where CcosΘ is an interplane distance calculated from the apparent Bragg 2Θ peak positions, and A is a fitting coefficient. The calculated lattice parameters c and a of the Ag(Ta0.8Nb0.2)O3 ceramics were 3.957 Å and 3.937 Å. According to these lattice parameters, we suppose that these ATN ceramics have perovskite structure with a pseudo-cubic system [12].

    Figure 2 illustrates the temperature dependent resistivity of the Ag(Ta0.8Nb0.2)O3 ceramics. The resistivity of these ceramics was calculated from the resistance by considering the geometry. During calculation, the total electrode area of the vertical-type ceramic capacitor and the length of the current path between the electrodes were considered. Due to the current-voltage properties and their relationship to temperature, we proposed the Arrhenius equation to describe the temperature-dependent resistance behaviour:

    where T is the temperature in Kelvin, Ea is the activation energy of carriers, k is the Boltzmann constant (8.62×10-5 eV/K), and ρ0 is the resistance at infinite temperature. The temperature coefficient of resistance, α, can be written as

    From Eq. (3), the calculated temperature coefficient of this thick film was -5.08×10-11 K-1. The simulated ρ0 of the Ag(Ta0.8Nb0.2)O3 ceramics was 8,247.4 GΩ.cm, and the calculated activation energies were around 0.31 eV [13].

    Figure 3 indicates the transient current I recorded in the time domain for the Ag(Ta0.8Nb0.2)O3 ceramics. At a room temperature range, we measured the time-dependent leakage currents at voltages of 30, 60, and 90 V, respectively. By applying a respective step voltage to the Ag(Ta0.8Nb0.2)O3 ceramics, we were able to presume that the bias voltages caused different types of dipole reorientations in the ceramics.

    Therefore, we defined these time-dependent leakage currents as polarization currents ‘Itransient’ from the different types of dipole motions and the true leakage current ‘Itrue’. From the simulation in Fig. 3, we may claim that the time-dependent current behavior can be expressed by the relaxation of dipole motions in the polarization process [14]:

    The simulated values are listed in Table 1.

    Figure 4 shows the SEM image of the Ag(Ta0.8Nb0.2)O3 ceramics sintered at 1,140℃. We observed the grain shape and size of the Ag(Ta0.8Nb0.2)O3 ceramics, and we can argue that the Ag(Ta0.8Nb0.2)O3 ceramics were well crystallized. Due to the volatility of Ag ions during the sintering process, a small porosity of the Ag(Ta0.8Nb0.2)O3 ceramics was observed. We can conclude that the porosity and grain size in the Ag(Ta0.8Nb0.2)O3 ceramics played a role in increasing the transient current I recorded in the time domain for the Ag(Ta,Nb)O3 ceramics.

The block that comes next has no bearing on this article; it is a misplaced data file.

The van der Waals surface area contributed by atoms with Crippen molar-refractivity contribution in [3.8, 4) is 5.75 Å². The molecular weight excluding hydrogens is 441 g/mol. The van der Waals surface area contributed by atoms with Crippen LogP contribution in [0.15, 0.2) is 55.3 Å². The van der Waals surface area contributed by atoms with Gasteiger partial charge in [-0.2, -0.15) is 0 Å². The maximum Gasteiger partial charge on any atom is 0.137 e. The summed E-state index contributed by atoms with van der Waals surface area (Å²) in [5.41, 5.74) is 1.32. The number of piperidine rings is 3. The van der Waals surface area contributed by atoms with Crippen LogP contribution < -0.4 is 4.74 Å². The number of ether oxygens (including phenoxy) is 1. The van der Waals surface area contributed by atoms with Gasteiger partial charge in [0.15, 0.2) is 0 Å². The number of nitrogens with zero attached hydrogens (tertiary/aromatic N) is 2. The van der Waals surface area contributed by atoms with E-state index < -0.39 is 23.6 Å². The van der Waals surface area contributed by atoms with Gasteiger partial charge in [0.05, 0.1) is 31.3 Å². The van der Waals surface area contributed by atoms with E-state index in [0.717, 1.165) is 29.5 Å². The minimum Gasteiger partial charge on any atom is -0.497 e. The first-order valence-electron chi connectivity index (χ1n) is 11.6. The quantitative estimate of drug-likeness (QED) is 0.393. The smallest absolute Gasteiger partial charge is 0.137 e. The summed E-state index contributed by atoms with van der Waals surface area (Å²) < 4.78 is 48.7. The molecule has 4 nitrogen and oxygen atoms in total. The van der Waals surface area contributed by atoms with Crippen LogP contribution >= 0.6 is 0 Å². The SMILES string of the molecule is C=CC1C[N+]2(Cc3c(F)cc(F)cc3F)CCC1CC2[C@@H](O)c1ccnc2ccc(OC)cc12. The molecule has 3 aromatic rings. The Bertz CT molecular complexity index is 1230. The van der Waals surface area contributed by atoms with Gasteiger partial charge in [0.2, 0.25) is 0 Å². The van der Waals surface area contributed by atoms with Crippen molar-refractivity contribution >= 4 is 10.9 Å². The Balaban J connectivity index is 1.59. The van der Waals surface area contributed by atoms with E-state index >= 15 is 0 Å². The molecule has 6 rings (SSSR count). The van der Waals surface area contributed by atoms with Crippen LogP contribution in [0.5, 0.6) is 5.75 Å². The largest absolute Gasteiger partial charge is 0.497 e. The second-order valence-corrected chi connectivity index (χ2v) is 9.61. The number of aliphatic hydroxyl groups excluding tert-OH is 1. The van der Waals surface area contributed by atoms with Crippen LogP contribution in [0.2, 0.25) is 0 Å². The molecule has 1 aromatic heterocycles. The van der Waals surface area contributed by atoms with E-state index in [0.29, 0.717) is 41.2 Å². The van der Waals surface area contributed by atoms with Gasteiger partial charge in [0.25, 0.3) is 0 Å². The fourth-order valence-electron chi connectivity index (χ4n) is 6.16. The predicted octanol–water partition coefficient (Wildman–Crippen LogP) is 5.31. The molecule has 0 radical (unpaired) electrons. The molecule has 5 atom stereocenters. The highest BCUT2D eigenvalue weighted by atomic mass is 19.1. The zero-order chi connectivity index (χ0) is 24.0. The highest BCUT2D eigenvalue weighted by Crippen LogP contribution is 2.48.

4. CONCLUSIONS

    In this research, we analyze the structural and electrical characteristics of the Ag(Ta0.8Nb0.2)O3 ceramics. Using X-ray diffraction analysis, we could see that ATN ceramics had a perovskite structure with pseudo-cubic systems. The calculated lattice parameters c and a of the Ag(Ta0.8Nb0.2)O3 ceramics were 3.957 Å and 3.937 Å. Using the temperature-dependent resistivity, we calculated the temperature coefficient of this thick film to be -5.08×10-11 K-1. The simulated ρ0 was measured at 8,247.4 GΩ.cm, and the calculated activation energies were of around 0.31 eV. Also, a ccording to the analysis of the time-dependent relaxation behaviors, we may argue that the time-dependent relaxation behaviors of the ATN ceramic’s different types of dipole reorientations were caused by range of the bias voltage.

    We conclude Ag(Ta0.8Nb0.2)O3 ceramics had a well crystallized structure and brilliant electrical properties for application as passive components.

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  • [Fig. 1.] X-ray diffraction (XRD) Θ-2Θ scans with CuKα radiation for Ag(Ta0.8Nb0.2)O3 ceramics.
    X-ray diffraction (XRD) Θ-2Θ scans with CuKα radiation for Ag(Ta0.8Nb0.2)O3 ceramics.
  • [Fig. 2.] Temperature-dependent resistivity of the Ag(Ta0.8Nb0.2)O3 ceramics in the Arrhenius form.
    Temperature-dependent resistivity of the Ag(Ta0.8Nb0.2)O3 ceramics in the Arrhenius form.
  • [Fig. 3.] Time-dependent leakage current characteristics of Ag(Ta0.8Nb0.2)O3 ceramics.
    Time-dependent leakage current characteristics of Ag(Ta0.8Nb0.2)O3 ceramics.
  • [Table 1.] Fitting value of the transient current I recorded in the time domain for Ag(Ta0.8Nb0.2)O3 ceramics.
    Fitting value of the transient current I recorded in the time domain for Ag(Ta0.8Nb0.2)O3 ceramics.
  • [Fig. 4.] The SEM image of the Ag(Ta0.8Nb0.2)O3 ceramics sintered at 1,140℃.
    The SEM image of the Ag(Ta0.8Nb0.2)O3 ceramics sintered at 1,140℃.